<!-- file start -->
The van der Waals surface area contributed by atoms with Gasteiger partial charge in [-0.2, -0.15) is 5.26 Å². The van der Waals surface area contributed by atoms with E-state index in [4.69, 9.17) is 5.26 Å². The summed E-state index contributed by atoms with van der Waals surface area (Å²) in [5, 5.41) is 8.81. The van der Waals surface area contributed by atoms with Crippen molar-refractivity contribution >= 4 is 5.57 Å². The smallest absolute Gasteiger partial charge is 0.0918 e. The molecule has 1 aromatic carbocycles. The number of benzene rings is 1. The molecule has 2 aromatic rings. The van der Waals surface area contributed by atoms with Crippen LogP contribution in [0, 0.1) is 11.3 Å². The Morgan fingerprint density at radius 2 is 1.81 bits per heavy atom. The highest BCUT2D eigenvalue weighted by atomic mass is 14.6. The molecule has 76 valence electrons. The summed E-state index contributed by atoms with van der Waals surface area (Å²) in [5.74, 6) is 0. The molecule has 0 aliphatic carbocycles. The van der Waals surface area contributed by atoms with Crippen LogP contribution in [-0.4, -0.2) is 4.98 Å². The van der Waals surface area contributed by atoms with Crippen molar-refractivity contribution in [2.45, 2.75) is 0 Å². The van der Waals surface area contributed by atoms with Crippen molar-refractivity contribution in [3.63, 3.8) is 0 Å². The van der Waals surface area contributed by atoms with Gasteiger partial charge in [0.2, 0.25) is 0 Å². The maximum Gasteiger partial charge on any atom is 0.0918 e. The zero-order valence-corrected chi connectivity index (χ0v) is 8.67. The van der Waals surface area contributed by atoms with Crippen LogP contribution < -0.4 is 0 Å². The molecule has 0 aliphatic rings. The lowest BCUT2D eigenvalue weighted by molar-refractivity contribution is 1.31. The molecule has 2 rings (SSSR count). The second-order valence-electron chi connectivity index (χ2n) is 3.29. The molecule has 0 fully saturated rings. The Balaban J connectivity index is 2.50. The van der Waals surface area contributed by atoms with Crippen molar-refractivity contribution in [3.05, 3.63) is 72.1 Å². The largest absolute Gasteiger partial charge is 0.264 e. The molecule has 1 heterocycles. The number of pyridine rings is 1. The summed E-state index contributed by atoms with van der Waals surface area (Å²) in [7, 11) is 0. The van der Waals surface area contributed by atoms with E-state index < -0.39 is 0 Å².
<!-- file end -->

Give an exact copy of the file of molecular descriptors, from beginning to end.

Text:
The van der Waals surface area contributed by atoms with Gasteiger partial charge in [-0.2, -0.15) is 5.26 Å². The van der Waals surface area contributed by atoms with E-state index in [4.69, 9.17) is 5.26 Å². The summed E-state index contributed by atoms with van der Waals surface area (Å²) in [5, 5.41) is 8.81. The van der Waals surface area contributed by atoms with Crippen molar-refractivity contribution >= 4 is 5.57 Å². The smallest absolute Gasteiger partial charge is 0.0918 e. The molecule has 1 aromatic carbocycles. The number of benzene rings is 1. The molecule has 2 aromatic rings. The van der Waals surface area contributed by atoms with Crippen LogP contribution in [0, 0.1) is 11.3 Å². The Morgan fingerprint density at radius 2 is 1.81 bits per heavy atom. The highest BCUT2D eigenvalue weighted by atomic mass is 14.6. The molecule has 76 valence electrons. The summed E-state index contributed by atoms with van der Waals surface area (Å²) in [5.74, 6) is 0. The molecule has 0 aliphatic carbocycles. The van der Waals surface area contributed by atoms with Crippen LogP contribution in [-0.4, -0.2) is 4.98 Å². The van der Waals surface area contributed by atoms with Crippen molar-refractivity contribution in [2.45, 2.75) is 0 Å². The van der Waals surface area contributed by atoms with Crippen molar-refractivity contribution in [3.63, 3.8) is 0 Å². The van der Waals surface area contributed by atoms with Gasteiger partial charge in [0.2, 0.25) is 0 Å². The maximum Gasteiger partial charge on any atom is 0.0918 e. The zero-order valence-corrected chi connectivity index (χ0v) is 8.67. The van der Waals surface area contributed by atoms with Crippen LogP contribution < -0.4 is 0 Å². The molecule has 0 aliphatic rings. The lowest BCUT2D eigenvalue weighted by molar-refractivity contribution is 1.31. The molecule has 2 rings (SSSR count). The second-order valence-electron chi connectivity index (χ2n) is 3.29. The molecule has 0 fully saturated rings. The Balaban J connectivity index is 2.50. The van der Waals surface area contributed by atoms with Crippen molar-refractivity contribution in [3.05, 3.63) is 72.1 Å². The largest absolute Gasteiger partial charge is 0.264 e. The molecule has 1 heterocycles. The number of pyridine rings is 1. The summed E-state index contributed by atoms with van der Waals surface area (Å²) in [7, 11) is 0. The van der Waals surface area contributed by atoms with E-state index < -0.39 is 0 Å².